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Weather Report

Current Weather

Light rain
Tuesday March 28th, 2017 | Updated 12:27 pm
41°F5°C

Light Rain.

If you braved the weather yesterday, cheers to you; today is already a lot better. Temps are hovering in the low-40s with light rain on and off. Trails are much softer than yesterday, regardless of grooming. Throw on your raincoat and get out there for some cream cheesy goodness.

Grooming crews did another light duty shift in an effort not to punch too deep into our snowpack. Even with these warmer temps, our base is looking great, as it should after 463" of snow this season. 

Patrol just dropped the ropes on all of our closed trails, or in other words, we're back to 100%. All 9 of our lifts are now running, as well. As always, last chair for all lifts is at 4:00 PM.

Looking to get away and join us? Click HERE for spring deals.

2017-2018 Season Passes are on-sale NOW. Save some coin and purchase in advance. Click HERE to learn more.

UPCOMING EVENTS: 

For a full list of our weekly activities, click HERE.

1 Day Forecast

Light rain
Wednesday
40°F4°C

Light Rain.

Trail Map Lift Status Historical Snowfall

Snow Report

Snow 24 Hrs
0-0 in 0-0 cm
Snow 48 Hrs
0 in 0 cm
Snow 7 Days:
16 in 41 cm
Base Depth
30-60 in 76-152 cm
Season Total
463 in 1176 cm
Snowmaking
N/A
Surface
Wet Packed // Machine Groomed
Lifts Open
9 of 9
Trails Open
78 of 78

Photo of the Day

http://jaypeakresort.com/images/uploads/background/Tram_SkyHaus.jpg

The Mountain

If you've been to Jay Peak, you know our reputation is deserved—the most snow in eastern North America and a liberal in-bounds policy that ensures you can enjoy it. 78 trails, slopes and glades wait for you but the nooks and crannies are what really set Jay Peak apart. If you haven’t been here, come experience the reality behind the legend. From the far-out corners of the backcountry, to the close-at-hand convenience of The Zone learning area, there’s a little something for everyone at our larger than life mountain. Poke around and make some moments of your own.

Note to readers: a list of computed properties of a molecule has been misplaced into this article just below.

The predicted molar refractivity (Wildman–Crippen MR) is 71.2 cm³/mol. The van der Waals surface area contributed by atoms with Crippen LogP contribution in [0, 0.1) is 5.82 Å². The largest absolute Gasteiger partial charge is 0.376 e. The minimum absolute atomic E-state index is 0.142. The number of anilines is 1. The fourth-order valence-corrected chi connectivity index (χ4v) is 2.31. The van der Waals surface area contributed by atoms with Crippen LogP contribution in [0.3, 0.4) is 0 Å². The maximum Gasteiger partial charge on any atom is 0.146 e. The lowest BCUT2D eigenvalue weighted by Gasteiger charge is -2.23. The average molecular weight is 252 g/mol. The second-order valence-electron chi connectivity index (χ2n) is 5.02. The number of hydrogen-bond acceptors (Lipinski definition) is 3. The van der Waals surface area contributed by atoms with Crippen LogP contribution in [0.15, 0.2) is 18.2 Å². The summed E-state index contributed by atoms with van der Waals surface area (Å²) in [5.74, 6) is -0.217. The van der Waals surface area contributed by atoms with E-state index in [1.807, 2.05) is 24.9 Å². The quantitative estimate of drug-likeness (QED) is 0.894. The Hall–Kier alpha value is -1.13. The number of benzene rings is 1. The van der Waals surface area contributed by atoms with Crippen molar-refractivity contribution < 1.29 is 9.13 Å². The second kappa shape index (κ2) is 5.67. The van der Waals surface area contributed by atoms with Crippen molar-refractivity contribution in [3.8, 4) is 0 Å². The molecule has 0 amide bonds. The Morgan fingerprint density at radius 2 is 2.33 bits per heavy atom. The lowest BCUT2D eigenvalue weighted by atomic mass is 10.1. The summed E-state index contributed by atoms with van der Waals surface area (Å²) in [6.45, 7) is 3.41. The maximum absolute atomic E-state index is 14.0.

Purchase Your Lift Tickets Online

Hours of Operation - Lift Services

Monday-Friday 9 AM – 4 PM (lower mountain lifts open at 8:30am)
Weekends8:30 AM – 4 PM (lower mountain lifts open at 8am)

When we can, we'll also run on the early schedule through major holidays.  Check the Snow Report to confirm.

Call the automated snowphone (802) 988-9601 for lift openings and weather updates. As a backup, call (802)-988-2611 to get a live body on the other end.

By the Numbers
Terrain385 acres
Gladed Terrain100+ acres
Summit Elevation3,968 feet (1,209 meters)
Base Elevation1,815 feet (553 meters)
Vertical Drop2,153 feet (656 meters)
Lifts9 (1 Tram, 4 Quads, 1 triple, 1 double and 2 surface lifts)
Natural Snowfall377” (950 centimeters)
Manmade Snowfall80% coverage
SeasonMid-November to Mid-May
Skiable Terrain385+ acres, 50 miles of trails
Trails78 - 20% Novice, 40% Intermediate, 40% Advanced
Longest TrailUllr’s Dream at 3 miles
Popular Advanced TrailsThe Jet, Upper Exhibition, Upper River Quai
Popular Advanced GladesBeaver Pond, Timbuktu, Valhalla
Popular Novice GladesMoon Walk Woods, Bushwacker, Kokomo
Popular Scenic TrailVermonter
Parks3 (Riglet Playtime Park, The Jug Handle and LZ
Resort Lift Capacity12,820 people per hour

Jay's Woods Policy

Explore all of the glades within the Jay Peak boundary but make sure you have:

  • The required advanced skills
  • A couple of partners
  • Common sense
  • Don't enter glades/woods after 3pm

Backcountry

Many people equate Jay Peak with tremendous backcountry and they're right; the backcountry that surrounds the ski area is some of the best you'll find. It's also potentially dangerous. Know before you go. Be smart. Note: when we talk backcountry we mean off property/outside the skiing & riding boundry.  We usually refer to inbounds woods as glades or woods.

  • None of the backcountry terrain feeds back to the resort so plan to organize a ride to get back.
  • Watch for hazards. The woods are littered with rocks, stumps, fallen trees and other objects that can damage you and your equipment.
  • Ski and ride in groups of three. If someone gets hurt, you'll need one person to fetch help and the other to stay with the injured. Radios and a cell phone should both be carried.
  • No backcountry after noon (12pm). We don't ever sweep the backcountry. Getting lost sucks. Getting lost at night really sucks.
  • Have a meet-up plan. Pick a spot to reconvene if your group splits up. Not skiing in groups of three is dumb. Not having a meet up spot is extra-dumb.
  • Wear a helmet. We won't make you but the best (and smartest) already have them on.
  • Respect your ability level. If you're wondering whether or not you should attempt something, err on the side of “no”.
  • Pay attention to the signs; they're there for you. Yes, you.